This extra special anniversary edition of the New York Times bestselling Duck & Goose picture book is an egg-citing addition to any young readers' library.
It's an unforgettable children's classic starring two beloved characters, and a must-have for any child's home library.
Meet Duck and Goose, two young birds who mistake a polka-dot ball for an egg and have to master the art of cooperation—and sharing—to take care of it. But friendship is not always easy, as proved in this funny, accessible story. Young readers will instantly recognize themselves in these adorable and eternally optimistic characters. And this beautiful keepsake edition features extra content from the author on how to draw Duck & Goose.
Praise for the Duck & Goose series:
“Duck and Goose have taken their places alongside Frog and Toad and George and Martha as fine examples of friendship, curiosity and problem-solving.”—Kirkus Reviews
“Charming, funny, simple, and surprising. . . . Hills is master of the light comic touch.”—The Boston Globe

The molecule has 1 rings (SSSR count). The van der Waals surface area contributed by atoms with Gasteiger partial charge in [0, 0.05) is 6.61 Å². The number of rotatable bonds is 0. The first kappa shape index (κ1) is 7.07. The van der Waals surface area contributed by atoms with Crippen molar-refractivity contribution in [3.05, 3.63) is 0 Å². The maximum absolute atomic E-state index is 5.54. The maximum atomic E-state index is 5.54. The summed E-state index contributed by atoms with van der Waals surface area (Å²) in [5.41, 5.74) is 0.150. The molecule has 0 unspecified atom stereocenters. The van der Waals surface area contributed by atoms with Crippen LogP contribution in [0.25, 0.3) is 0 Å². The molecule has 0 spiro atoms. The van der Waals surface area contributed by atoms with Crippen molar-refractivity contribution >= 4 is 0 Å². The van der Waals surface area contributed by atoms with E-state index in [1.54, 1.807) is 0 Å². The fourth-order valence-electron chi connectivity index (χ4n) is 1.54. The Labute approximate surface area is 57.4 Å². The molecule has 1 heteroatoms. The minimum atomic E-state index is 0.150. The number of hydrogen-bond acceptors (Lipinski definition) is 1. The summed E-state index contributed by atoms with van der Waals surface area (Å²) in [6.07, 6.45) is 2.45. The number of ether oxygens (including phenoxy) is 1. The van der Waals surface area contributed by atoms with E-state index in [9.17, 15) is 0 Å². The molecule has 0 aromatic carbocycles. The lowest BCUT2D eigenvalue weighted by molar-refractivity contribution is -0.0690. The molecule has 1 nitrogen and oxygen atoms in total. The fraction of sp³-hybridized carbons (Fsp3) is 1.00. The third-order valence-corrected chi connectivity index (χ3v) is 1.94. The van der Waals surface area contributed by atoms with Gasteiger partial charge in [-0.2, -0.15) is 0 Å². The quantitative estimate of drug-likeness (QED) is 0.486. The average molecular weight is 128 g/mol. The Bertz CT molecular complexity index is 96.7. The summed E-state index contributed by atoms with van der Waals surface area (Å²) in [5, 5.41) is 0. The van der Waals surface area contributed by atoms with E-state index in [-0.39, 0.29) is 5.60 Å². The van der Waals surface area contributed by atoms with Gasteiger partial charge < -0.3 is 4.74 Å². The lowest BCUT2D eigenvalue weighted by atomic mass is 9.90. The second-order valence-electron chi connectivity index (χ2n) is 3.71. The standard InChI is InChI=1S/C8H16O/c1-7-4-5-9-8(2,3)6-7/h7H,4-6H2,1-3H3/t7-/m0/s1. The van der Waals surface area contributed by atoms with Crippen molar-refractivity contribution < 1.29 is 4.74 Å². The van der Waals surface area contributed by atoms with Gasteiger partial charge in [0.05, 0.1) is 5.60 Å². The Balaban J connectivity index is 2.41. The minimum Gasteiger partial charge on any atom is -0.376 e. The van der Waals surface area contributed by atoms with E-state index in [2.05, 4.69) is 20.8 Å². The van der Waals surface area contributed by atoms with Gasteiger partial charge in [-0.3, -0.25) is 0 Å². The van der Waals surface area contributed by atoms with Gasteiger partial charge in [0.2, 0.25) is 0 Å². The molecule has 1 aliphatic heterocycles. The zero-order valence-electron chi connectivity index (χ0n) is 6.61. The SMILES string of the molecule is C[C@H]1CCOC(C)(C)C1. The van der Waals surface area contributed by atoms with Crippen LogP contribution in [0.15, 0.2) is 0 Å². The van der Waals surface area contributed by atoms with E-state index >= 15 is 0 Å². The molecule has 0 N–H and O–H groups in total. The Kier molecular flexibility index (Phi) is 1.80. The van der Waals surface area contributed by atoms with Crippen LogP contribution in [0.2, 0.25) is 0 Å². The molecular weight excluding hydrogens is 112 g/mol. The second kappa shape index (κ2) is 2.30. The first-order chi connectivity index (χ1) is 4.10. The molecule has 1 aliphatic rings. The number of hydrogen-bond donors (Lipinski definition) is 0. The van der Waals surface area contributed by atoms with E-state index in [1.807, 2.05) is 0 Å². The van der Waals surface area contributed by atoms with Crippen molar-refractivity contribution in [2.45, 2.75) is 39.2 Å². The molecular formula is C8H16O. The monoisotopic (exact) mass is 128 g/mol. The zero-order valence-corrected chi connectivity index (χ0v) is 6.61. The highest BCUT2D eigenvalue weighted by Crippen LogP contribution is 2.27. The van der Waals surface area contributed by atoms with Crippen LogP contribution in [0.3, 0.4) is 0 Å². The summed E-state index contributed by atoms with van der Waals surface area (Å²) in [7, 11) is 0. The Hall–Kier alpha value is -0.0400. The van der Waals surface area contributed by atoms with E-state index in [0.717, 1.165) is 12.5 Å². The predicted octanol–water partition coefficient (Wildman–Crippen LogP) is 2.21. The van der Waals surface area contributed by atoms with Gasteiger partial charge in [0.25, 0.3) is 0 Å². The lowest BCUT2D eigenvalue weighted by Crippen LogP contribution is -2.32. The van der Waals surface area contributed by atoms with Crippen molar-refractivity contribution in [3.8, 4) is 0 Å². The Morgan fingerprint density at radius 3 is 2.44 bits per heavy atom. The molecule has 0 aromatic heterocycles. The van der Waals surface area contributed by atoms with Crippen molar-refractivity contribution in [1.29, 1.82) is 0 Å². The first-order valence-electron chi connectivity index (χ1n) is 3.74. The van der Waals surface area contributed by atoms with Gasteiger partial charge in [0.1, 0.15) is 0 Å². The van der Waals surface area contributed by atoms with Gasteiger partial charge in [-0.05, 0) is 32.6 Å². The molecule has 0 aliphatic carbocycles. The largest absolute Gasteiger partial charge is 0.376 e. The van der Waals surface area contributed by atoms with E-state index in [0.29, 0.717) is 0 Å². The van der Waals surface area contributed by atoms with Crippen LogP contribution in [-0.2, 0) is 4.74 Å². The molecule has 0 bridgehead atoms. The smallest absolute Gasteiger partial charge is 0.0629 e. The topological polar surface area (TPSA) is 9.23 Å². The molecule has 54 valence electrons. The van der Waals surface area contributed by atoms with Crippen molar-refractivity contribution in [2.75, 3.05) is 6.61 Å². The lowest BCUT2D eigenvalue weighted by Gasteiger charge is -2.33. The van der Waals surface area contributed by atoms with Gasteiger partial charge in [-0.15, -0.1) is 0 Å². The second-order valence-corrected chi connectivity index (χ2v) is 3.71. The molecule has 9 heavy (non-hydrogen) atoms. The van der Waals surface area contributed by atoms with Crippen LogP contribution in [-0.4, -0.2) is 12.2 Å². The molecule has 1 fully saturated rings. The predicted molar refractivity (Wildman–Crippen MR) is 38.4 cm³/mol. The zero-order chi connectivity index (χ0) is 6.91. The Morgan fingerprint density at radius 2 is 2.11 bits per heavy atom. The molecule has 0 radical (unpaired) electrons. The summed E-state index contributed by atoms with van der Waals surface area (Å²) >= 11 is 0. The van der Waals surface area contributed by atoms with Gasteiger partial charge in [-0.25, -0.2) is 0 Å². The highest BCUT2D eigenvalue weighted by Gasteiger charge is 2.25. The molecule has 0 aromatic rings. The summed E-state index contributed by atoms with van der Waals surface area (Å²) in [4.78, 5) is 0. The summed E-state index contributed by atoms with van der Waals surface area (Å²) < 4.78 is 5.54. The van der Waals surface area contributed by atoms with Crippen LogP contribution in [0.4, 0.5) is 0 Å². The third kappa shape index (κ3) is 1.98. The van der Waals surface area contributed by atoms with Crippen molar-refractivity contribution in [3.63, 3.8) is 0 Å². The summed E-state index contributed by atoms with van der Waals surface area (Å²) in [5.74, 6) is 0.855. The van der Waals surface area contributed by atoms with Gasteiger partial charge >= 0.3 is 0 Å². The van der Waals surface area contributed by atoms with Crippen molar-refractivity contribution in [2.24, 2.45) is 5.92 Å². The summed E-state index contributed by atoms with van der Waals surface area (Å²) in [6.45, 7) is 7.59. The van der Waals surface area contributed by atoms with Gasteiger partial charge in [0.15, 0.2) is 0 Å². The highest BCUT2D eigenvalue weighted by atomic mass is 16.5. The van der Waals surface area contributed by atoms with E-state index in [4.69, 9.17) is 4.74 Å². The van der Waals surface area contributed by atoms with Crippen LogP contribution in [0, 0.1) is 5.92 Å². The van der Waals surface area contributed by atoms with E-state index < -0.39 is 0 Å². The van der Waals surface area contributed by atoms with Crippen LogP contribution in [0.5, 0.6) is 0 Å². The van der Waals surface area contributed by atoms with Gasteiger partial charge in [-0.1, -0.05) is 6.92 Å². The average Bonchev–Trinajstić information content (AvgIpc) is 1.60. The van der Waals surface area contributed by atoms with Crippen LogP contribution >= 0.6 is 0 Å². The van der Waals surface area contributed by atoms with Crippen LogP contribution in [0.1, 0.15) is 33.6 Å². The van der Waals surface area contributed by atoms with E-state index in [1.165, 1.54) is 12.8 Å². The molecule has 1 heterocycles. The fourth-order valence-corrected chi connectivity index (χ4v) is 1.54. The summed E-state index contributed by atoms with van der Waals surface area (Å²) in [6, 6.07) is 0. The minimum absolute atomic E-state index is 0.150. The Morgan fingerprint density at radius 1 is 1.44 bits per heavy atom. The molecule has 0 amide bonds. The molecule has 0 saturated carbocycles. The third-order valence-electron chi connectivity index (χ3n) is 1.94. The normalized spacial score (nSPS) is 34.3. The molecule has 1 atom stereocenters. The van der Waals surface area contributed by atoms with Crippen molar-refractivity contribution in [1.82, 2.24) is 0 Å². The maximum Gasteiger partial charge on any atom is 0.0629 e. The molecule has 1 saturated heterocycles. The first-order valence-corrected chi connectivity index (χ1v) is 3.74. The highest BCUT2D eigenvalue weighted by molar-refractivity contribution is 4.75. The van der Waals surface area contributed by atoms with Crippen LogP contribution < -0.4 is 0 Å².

From different directions, a young duck and a little goose march across a grassy field toward a big spotted sphere. Upon quick inspection, they decide it is an egg, although shrewd readers may point out that it closely resembles a soccer ball. "I saw it first," says the yellow duck. "I touched it first," taunts the white-feathered goose, placing his black foot against it. In separate thought bubbles, each imagines building a fence around the presumed egg, Duck posting a "no honking" sign, Goose with an "absolutely no quacking" placard. "After a flurry of fussing,/ grunting and groaning,/ slipping and sliding," they climb atop their claim and huffily sit back to back. But as time passes, they begin planning their hatchling's future and referring to it as "our baby," at least until a bluebird comes by to ask if she can play with their ball too (then exits to let them resolve their differences). Hills (My Fuzzy Friends) pictures the cartoonish characters against a sky blue and summer green landscape that provides a theatrical backdrop to the argument. This mini-drama implies that a plaything can be more fun for two and shows how even stubborn characters can cooperate. Hills's feathered heroes enact a dialogue familiar to anyone who has negotiated with siblings or playground rivals. Ages 3-7.